The skateboard, first invented in the nineteen-fifties and becoming associated with urban subcultures in the nineteen-sixties, has occupied a place in the public imagination for decades and professional skaters have become celebrated figures over the course of the new millennium. Skateboarding first started in California in the 1950s and the very first skateboards were made from roller skates that were attached to a board. Nowadays, the typical skateboard, consisting of a laminated sheet of maple plywood with four polyurethane wheels, appeared in its contemporary form during the nineteen-seventies and urban youths turned their towns and cities into their own recreation centres.

Films, magazines, music and television shows raised the public profile of skate culture and inspired others to adopt the lifestyle. Although there aren’t many examples in new music, the music genres of punk rock, heavy metal as well as reggae music became associated with skateboard culture towards the end of the twentieth century and many skaters adopted the rebellious outlook on life that was associated with these musical subcultures.

Risk is an aspect of skateboard culture, as with many sports, with many committed skaters acquiring the occasional scrape as a result of their skating practice. As time went on, stairs, ramps, and railings would later be used by skaters to perform stunts and tricks while designated parks provided another outlet for their activities. With the proper skating safety equipment and protection, like helmets, wrist guards, and knee pads, skaters of all ages can protect themselves while skating. While skateboarding may have started out as a hobby, over the years it also fast became a professional career for many. Some of the top professional skateboarders from around the world include Tony Hawk, Nyjah Huston, Bam Magera, and many more.

The arrival of skateparks, the first of which were opened in the nineteen-sixties, provided skateboarders with the opportunity to pursue their lifestyle in a controlled environment. Those who saw skateboarding on public land as a nuisance may have been appeased by the existence of these purpose-built recreational environments, first appearing on the West Coast of America. Mainstream acceptance of skateboard culture, with professional skateboarders gaining respect and cementing the lifestyle within the public consciousness, led to the Rom Skatepark and Southbank skate parks in London becoming heritage sites in 2014.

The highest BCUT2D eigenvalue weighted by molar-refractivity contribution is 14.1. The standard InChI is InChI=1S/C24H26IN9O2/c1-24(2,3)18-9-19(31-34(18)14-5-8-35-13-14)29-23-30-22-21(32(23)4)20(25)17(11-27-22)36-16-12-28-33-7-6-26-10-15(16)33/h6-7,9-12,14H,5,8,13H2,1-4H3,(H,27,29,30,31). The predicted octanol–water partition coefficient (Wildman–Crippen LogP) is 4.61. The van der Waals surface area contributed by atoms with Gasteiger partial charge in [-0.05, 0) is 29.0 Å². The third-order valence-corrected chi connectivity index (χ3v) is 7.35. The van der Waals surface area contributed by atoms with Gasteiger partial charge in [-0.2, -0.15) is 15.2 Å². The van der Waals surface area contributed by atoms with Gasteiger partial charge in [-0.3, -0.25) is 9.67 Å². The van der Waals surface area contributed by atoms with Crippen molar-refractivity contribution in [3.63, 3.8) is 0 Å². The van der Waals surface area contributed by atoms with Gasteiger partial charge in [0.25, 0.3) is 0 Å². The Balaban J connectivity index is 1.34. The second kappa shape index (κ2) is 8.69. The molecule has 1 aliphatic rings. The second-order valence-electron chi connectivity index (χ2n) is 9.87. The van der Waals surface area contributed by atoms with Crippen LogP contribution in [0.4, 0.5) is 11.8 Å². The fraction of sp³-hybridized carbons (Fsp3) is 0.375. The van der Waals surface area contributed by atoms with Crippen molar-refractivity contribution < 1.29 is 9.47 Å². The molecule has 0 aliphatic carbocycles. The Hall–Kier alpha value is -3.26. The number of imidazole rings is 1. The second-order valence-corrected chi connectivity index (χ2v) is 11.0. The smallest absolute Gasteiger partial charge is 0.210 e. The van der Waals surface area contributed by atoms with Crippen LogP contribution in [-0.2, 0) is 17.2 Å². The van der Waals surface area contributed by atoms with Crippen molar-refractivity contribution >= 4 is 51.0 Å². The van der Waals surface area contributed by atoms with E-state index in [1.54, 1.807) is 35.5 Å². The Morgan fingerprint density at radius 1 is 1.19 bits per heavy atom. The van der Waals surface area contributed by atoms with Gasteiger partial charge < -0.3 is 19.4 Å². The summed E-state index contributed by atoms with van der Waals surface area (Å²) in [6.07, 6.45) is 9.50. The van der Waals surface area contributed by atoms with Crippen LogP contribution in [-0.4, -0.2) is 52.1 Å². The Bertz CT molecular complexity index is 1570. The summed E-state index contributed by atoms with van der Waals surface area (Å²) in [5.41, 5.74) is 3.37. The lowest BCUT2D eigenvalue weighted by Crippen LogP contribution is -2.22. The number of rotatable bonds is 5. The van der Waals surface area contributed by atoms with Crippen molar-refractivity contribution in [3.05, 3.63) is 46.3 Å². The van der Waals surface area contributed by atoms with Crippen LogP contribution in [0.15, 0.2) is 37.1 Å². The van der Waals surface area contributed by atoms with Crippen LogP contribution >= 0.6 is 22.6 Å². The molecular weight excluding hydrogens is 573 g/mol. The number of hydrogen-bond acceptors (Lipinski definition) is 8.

Films and television, in the form of fiction or non-fictional documentary, has played a significant role in popularising skate culture and the influence of these works of art has been felt across the generations. Skateboard Kings, released in 1978, is a documentary about the skateboarding scene in Los Angeles and examines the hedonistic lifestyles of a skating group called the Z-boys. The film captures the early origins of skateboard culture where the ‘golden age of skateboarding’ begins. Other films about skateboarding that have left a lasting impression on popular culture include Gleaming the Cube, Grind and Street Dreams.

Bart Simpson, a main protagonist on The Simpsons, was a skater and skateboard stunts were central to the plot of episodes in the earlier seasons. The Jackass franchise, which began as a television series on MTV at the turn of the twenty-first century, had its origins in short films that were commissioned by Big Brother skateboarding magazine. There are now many famous skateparks around the world including Amazing Square in Japan, Le Bowl in France, Lincoln Park in the United States of America, Stoke Plaza in England and the Black Pearl in the Cayman Islands.